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Falcon Northwest Talon review


  • High build quality
  • Easy to upgrade
  • Excellent performance
  • Surprisingly quiet


Our Score 9
User Score 0


  • Aesthetically dull
  • Could use a few more ports
Minor quibbles aside, the Talon is powerful, quiet, easy to upgrade, and provides everything a gamer could want in a mid-sized high-end desktop.

Small desktop computers have become more popular over the last few years thanks to huge improvements in processor and GPU efficiency, and new designs from major boutique PC makers. Yet there’s still something compelling about a simple mid-sized tower. These computers don’t require a hand truck to move, and tend to offer solid value.

Falcon Northwest’s Talon is a veteran in this field. While new hardware has come and gone, the Talon, a line which was first sold starting in 1999, is still standing. Our review unit, which features an overclocked Intel Core i7-4770k CPU, an Nvidia GeForce GTX 780 Ti, 16GB of RAM and two 240GB SSDs, is priced just north of $3,000. Though that’s a lot, the potential of the system is impressive, and its priced far less than an equivalent Mach V, the company’s full tower system.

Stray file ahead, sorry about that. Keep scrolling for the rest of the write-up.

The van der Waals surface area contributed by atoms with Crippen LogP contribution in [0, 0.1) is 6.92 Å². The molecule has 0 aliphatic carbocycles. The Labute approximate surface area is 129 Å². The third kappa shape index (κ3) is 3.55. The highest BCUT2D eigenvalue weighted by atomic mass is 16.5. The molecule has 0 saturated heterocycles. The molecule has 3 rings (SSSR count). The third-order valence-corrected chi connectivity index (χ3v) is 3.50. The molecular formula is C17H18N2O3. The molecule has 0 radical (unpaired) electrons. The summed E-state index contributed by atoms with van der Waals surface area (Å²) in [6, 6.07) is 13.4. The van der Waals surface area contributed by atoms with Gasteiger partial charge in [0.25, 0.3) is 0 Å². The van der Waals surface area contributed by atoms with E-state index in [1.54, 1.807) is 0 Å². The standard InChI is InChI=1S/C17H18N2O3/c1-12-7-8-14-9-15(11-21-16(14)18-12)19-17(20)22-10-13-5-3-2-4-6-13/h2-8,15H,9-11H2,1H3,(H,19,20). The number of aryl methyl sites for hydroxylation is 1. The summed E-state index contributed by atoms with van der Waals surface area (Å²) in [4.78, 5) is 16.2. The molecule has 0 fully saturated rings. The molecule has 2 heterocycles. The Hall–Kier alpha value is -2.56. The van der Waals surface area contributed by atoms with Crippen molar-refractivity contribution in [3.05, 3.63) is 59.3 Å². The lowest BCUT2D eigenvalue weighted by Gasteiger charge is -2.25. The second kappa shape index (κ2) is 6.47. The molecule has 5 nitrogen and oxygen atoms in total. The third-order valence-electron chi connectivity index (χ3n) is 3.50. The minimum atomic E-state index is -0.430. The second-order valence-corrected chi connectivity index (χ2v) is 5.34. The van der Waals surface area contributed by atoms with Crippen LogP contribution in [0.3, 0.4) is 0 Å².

Moderation breeds competition, however. Both buyers and builders know a mid-sized tower is the sweet spot of standard PC form factors, so everyone has at least one, and some offer several. Can the Talon claw its way to the top of the pack?


The Talon, like other Falcon systems, defaults to a black monolithic look that’s elegant and luxurious but conventional. A power button adorns the front while a reset button lurks up top, and while both are easy to access, but they’re not well labeled.

A white LED-backlit strip along the top-front portion of the enclosure provides some visual flair. If you want to add some pizazz to the Talon, it’ll cost you $359 for a Falcon Northwest paintjob. Though it’s not cheap, you can choose to slather your Talon rig with metallic, pearlcoat or even color-shifting finishes.